Exactly one month later, on Jan. 15, Curtis Bray died after suffering a pulmonary embolism at Iowa State's football complex. Morrissey and the players in his position group saw the ambulance outside the complex and thought someone was dehydrated. In the locker room, they were told the ambulance was for Bray, but no further details were provided. Shocked and stunned, hoping for the best, Morrissey and his mates got in a lift. Morrissey returned to the home he rented in North Ames, and the team-wide text message had come by then.

"Surreal," he says. "It wasn't, 'This is happening again.' It was, 'Why is this happening?' Why is this happening?'"


Phil Morrissey was born in Ames, Iowa, in 1956, and it was on what was then known as the Morrissey farm, a mile south of campus off Highway 30, where he fell in love with the pigs. Phil participated in Future Farmers of America and 4-H, a few times bringing his swine to the Iowa State Fair.

"He was a huge hog guy," Kels says, noting Phil came full circle, being a truck driver for Iowa Pork the last job he ever had.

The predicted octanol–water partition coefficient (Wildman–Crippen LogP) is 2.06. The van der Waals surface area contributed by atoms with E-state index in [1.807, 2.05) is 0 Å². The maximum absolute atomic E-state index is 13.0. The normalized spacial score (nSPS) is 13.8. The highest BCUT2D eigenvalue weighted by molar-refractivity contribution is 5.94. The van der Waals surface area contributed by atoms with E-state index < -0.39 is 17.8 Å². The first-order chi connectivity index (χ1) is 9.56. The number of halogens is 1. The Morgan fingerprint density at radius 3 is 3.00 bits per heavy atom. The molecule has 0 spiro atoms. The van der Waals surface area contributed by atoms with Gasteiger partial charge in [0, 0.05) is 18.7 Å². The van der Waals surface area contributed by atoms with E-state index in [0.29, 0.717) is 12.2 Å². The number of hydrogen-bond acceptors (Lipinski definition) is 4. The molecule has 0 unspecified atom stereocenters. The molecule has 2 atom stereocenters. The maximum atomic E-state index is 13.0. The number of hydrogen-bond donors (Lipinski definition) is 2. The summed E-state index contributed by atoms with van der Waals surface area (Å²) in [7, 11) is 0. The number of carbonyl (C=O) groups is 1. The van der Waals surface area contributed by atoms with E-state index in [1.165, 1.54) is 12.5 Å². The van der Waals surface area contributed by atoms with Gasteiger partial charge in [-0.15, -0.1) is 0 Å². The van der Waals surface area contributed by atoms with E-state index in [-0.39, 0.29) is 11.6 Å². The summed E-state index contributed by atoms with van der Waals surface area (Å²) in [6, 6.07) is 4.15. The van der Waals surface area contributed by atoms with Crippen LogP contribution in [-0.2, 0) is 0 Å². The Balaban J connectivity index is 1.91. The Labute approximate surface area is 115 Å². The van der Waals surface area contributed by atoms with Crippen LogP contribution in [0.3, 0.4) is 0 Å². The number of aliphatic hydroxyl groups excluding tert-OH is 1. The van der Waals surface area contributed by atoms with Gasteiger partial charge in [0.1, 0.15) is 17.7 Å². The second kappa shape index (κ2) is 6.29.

A job search took Phil to Southern California, where he met Beverly Wilkerson. They married in 1991 and had two boys, Kelsey and Cory, who loved the Los Angeles lifestyle. The big city, the beaches, the weather. When Kels was in sixth and Cory in fifth grade, Phil moved the family back to Central Iowa. His mother was developing Alzheimer's disease. They found a home and refashioned the basement, so Granny could live with them.

The anecdote is well-told now, but Cory's story is nothing without it. Phil would take his sons — mostly Cory, sometimes Kels — to Iowa State football games at Jack Trice Stadium. They'd sit on the top level of the east side of the stadium, watching whatever team the Cyclones put on the field that year, be it a 2-10, a 7-5, a 3-9 squad.

"He always loved the Cyclones, no matter the win-loss record," Kels says of Phil. "He was always proud of them."

One year, one game, Phil pointed onto the field and said to Cory, "I want to see you playing out there." This is what fathers arbitrarily say to young sons, to motivate them and to prod them in some certain direction. A father can tell his sixth-grade son, who pitched six innings of perfection, that he's the next Roger Clemens. A father can tell the same son, who's the starting quarterback for the seventh-grade 'B' team, that he could be the next Drew Brees, who was once a B-teamer, too. All these athletic prophesies can dissipate by the 9th grade, but then the father simply tells his son he'll one day have a byline in Sports Illustrated and be the best there ever was.

This is what fathers and sons do. They like to dream big, together. And Cory took it as gospel.